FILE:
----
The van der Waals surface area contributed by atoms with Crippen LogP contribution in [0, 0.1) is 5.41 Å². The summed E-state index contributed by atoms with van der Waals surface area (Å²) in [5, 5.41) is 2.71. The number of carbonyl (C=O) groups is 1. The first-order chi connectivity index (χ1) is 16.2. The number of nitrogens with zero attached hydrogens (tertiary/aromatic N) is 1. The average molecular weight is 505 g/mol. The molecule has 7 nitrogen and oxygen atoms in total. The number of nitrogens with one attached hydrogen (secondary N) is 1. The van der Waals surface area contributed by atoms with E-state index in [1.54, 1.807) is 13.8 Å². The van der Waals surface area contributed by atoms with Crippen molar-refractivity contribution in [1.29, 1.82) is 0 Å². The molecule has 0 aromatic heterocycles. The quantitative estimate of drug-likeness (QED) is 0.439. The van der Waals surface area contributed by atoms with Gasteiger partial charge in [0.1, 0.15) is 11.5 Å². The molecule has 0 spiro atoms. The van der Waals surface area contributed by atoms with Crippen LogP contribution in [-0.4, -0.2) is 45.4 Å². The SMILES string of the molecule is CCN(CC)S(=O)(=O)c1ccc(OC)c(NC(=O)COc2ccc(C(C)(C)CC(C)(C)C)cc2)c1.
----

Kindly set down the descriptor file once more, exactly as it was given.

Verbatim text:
The van der Waals surface area contributed by atoms with Crippen LogP contribution in [0, 0.1) is 5.41 Å². The summed E-state index contributed by atoms with van der Waals surface area (Å²) in [5, 5.41) is 2.71. The number of carbonyl (C=O) groups is 1. The first-order chi connectivity index (χ1) is 16.2. The number of nitrogens with zero attached hydrogens (tertiary/aromatic N) is 1. The average molecular weight is 505 g/mol. The molecule has 7 nitrogen and oxygen atoms in total. The number of nitrogens with one attached hydrogen (secondary N) is 1. The van der Waals surface area contributed by atoms with E-state index in [1.54, 1.807) is 13.8 Å². The van der Waals surface area contributed by atoms with Crippen molar-refractivity contribution in [1.29, 1.82) is 0 Å². The molecule has 0 aromatic heterocycles. The quantitative estimate of drug-likeness (QED) is 0.439. The van der Waals surface area contributed by atoms with Gasteiger partial charge in [0.1, 0.15) is 11.5 Å². The molecule has 0 spiro atoms. The van der Waals surface area contributed by atoms with Crippen LogP contribution in [-0.4, -0.2) is 45.4 Å². The SMILES string of the molecule is CCN(CC)S(=O)(=O)c1ccc(OC)c(NC(=O)COc2ccc(C(C)(C)CC(C)(C)C)cc2)c1.